environment | KUOW News and Information

environment

The Washington state Department of Ecology says the fastest erosion on the West Coast is happening at aptly named Washaway Beach -- located between the southwest Washington towns of Grayland and Tokeland.

Most places threatened by erosion try to fight back. But the erosion at Washaway Beach is so rapid, the question now is to fight -- or retreat.

Emily Grason and Sean McDonald trudge through the mud of San Juan Island’s Westcott Bay on the hunt for something they hope not to find: A 3-inch menace: the European green crab.

In late August, a single adult male was found for the first time in Washington’s inland sea. University of Washington researchers responded, arriving at the location of that first sighting with hundreds of traps in tow.

Earthquakes Rattle Southern Oregon Coast

Sep 25, 2016

A pair of moderate earthquakes rattled the coast of Southern Oregon and Northern California late Saturday evening and early Sunday morning, according to the U.S. Geological Survey.

A magnitude 5.0 quake occurred in the Pacific Ocean nearly 100 miles off the coast of Gold Beach, Oregon, around 10:01 p.m. Saturday. A magnitude 4.6 quake rumbled nearly 100 miles off the coast of Brookings, Oregon, nearly five hours later.

U.S. Native American tribes and Canadian First Nations are banding together to "collectively challenge and resist" proposals to build more pipelines from tar sands in Alberta, Canada. At least 50 First Nations and tribes signed a treaty on Thursday at ceremonies held in Vancouver and Montreal.

SPU reports that residents are confusing bags made out of recycled materials with bags that can be used for composting.
Courtesy of Seattle Public Utilities

Seattleites, you have been composting wrong.

Seattle Public Utilities says people often put produce bags in the compost bin, but not all of those bags are biodegradable. That messes up the city's composting machines, which are costly to fix. 

Over the last several years, scientists, including those at the U.S. Geological Survey and the Environmental Protection Agency, have linked an increase in earthquakes in Texas to oil and gas activity. But, industry and Texas state regulators remain reluctant to publicly acknowledge it.  Now, a study that looks at the quakes from space might put more pressure on them to do so.


Bill Radke speaks with Vancouver Sun columnist Vaughn Palmer about a long-awaited sewage treatment plant in Victoria, B.C. After decades, the saga seems to be coming to a close. Victoria looks set to build the treatment plant. 

Nestle Water Bottling Plan Draws Protest — Even After It's Voted Down

Sep 21, 2016

Last May, it looked like voters had stopped the Nestle corporation from putting a water-bottling plant in the Columbia River Gorge. But four months later, activists are raising concerns the project could still happen.

Opponents gathered at the Oregon State Capitol on Wednesday, joining a Native American activist who has spent the week there fasting, in protest. The target of their ire: what they see as continued efforts to bring a water bottling plant to Cascade Locks, an Oregon city in the Columbia River Gorge.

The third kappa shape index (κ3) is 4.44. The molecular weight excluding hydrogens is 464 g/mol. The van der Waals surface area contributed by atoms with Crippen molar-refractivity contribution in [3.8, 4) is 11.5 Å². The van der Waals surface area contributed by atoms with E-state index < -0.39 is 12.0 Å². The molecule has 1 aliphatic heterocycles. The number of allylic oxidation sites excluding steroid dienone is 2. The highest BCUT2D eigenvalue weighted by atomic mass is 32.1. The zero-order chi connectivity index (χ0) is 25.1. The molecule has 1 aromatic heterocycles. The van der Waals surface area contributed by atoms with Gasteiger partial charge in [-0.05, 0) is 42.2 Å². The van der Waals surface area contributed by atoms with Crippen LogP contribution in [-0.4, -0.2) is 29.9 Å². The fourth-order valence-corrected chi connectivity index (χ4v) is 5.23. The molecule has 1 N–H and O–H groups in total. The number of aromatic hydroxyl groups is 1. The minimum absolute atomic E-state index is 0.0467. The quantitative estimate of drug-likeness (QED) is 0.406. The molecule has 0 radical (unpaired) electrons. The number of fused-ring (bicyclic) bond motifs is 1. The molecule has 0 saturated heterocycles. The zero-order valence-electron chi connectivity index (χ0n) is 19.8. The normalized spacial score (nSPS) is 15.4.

Farmworker Groups Seek Ban On Pesticide

Sep 21, 2016

Farmworker advocacy groups are pushing for a ban on a pesticide known to damage the nervous system, which they say poses an unacceptable risk to farmworkers and their families.

Kim Malcolm talks with Seattle City Attorney Pete Holmes about two civil lawsuits filed against several West Seattle homeowners for their role in cutting down more than 150 trees in a public greenbelt earlier this year.

Dead Whale Returns To Oregon Coast

Sep 20, 2016

The humpback whale whose carcass washed ashore near Arch Cape over the weekend, and then left with the high tide, is back again.

This time, the remains washed up at Oswald West State Park just south of Arch Cape.

State park staff plan interpretive talks at 1 p.m. Saturday and Sunday about the whale at the park, whether the remains are still there, or not.

"The twice-daily high tides predicted over the next few weeks are not expected to be high enough to take it back out to sea, though it is still possible for it to wash out," staff said in a press release Tuesday.

Stakeholders on all sides continue to grapple with a controversial management decision that would allow Washington state wildlife officials to exterminate an entire wolf pack in the Northeast corner of the state.

No chemical used by farmers, it seems, gets more attention than glyphosate, also known by its trade name, Roundup. That's mainly because it is a cornerstone of the shift to genetically modified crops, many of which have been modified to tolerate glyphosate. This, in turn, persuaded farmers to rely on this chemical for easy control of their weeds. (Easy, at least, until weeds evolved to become immune to glyphosate, but that's a different story.)

Some Northwest cities, counties and private developers are going beyond the minimums in the state building codes to reduce wildfire risk. They're banning shingle roofs and requiring fire-resistant siding. They're also making homeowners mind their landscaping.

The Oregon Health Authority says an increase in selenium concentrations near Bullseye Glass Company has prompted an inspection.

Data from a device near the Children’s Creative Learning Center in Southeast Portland showed slightly elevated concentrations of selenium on September 6.

Selenium is an essential nutrient needed in the human body, but it can be hazardous at high levels.

Bullseye has been in trouble with the state several times this year for similar emissions problems.

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